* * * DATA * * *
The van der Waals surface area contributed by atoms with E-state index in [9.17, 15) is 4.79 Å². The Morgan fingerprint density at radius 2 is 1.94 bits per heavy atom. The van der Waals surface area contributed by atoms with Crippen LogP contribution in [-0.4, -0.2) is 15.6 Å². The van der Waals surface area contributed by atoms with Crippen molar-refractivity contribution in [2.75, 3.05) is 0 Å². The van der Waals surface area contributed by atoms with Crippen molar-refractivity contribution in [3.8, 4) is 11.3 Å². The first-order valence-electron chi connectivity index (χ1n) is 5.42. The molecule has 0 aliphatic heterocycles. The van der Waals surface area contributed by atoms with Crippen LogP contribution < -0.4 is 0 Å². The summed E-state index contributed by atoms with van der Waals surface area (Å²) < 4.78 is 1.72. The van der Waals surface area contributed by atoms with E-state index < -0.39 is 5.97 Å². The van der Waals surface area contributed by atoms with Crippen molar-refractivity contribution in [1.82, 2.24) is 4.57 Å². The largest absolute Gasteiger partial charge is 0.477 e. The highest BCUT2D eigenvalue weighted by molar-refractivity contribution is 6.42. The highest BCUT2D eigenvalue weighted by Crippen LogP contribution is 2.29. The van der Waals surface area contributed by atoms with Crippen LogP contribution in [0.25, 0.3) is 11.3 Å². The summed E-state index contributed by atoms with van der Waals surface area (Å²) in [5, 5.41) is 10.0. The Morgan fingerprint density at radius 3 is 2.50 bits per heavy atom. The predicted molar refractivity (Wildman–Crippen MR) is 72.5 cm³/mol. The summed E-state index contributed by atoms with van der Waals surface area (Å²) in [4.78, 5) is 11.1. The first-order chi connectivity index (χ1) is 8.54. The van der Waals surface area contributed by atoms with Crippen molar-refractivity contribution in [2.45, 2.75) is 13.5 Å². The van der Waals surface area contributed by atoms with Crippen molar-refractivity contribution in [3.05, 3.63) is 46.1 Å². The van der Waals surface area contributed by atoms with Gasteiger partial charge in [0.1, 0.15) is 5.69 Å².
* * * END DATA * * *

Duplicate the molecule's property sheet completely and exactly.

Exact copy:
The van der Waals surface area contributed by atoms with E-state index in [9.17, 15) is 4.79 Å². The Morgan fingerprint density at radius 2 is 1.94 bits per heavy atom. The van der Waals surface area contributed by atoms with Crippen LogP contribution in [-0.4, -0.2) is 15.6 Å². The van der Waals surface area contributed by atoms with Crippen molar-refractivity contribution in [2.75, 3.05) is 0 Å². The van der Waals surface area contributed by atoms with Crippen molar-refractivity contribution in [3.8, 4) is 11.3 Å². The first-order valence-electron chi connectivity index (χ1n) is 5.42. The molecule has 0 aliphatic heterocycles. The van der Waals surface area contributed by atoms with Crippen LogP contribution < -0.4 is 0 Å². The summed E-state index contributed by atoms with van der Waals surface area (Å²) < 4.78 is 1.72. The van der Waals surface area contributed by atoms with E-state index < -0.39 is 5.97 Å². The van der Waals surface area contributed by atoms with Crippen molar-refractivity contribution in [1.82, 2.24) is 4.57 Å². The largest absolute Gasteiger partial charge is 0.477 e. The highest BCUT2D eigenvalue weighted by molar-refractivity contribution is 6.42. The highest BCUT2D eigenvalue weighted by Crippen LogP contribution is 2.29. The van der Waals surface area contributed by atoms with Crippen LogP contribution in [0.25, 0.3) is 11.3 Å². The summed E-state index contributed by atoms with van der Waals surface area (Å²) in [5, 5.41) is 10.0. The Morgan fingerprint density at radius 3 is 2.50 bits per heavy atom. The predicted molar refractivity (Wildman–Crippen MR) is 72.5 cm³/mol. The summed E-state index contributed by atoms with van der Waals surface area (Å²) in [4.78, 5) is 11.1. The first-order chi connectivity index (χ1) is 8.54. The van der Waals surface area contributed by atoms with Crippen molar-refractivity contribution in [2.45, 2.75) is 13.5 Å². The van der Waals surface area contributed by atoms with Crippen molar-refractivity contribution in [3.05, 3.63) is 46.1 Å². The van der Waals surface area contributed by atoms with Gasteiger partial charge in [0.1, 0.15) is 5.69 Å².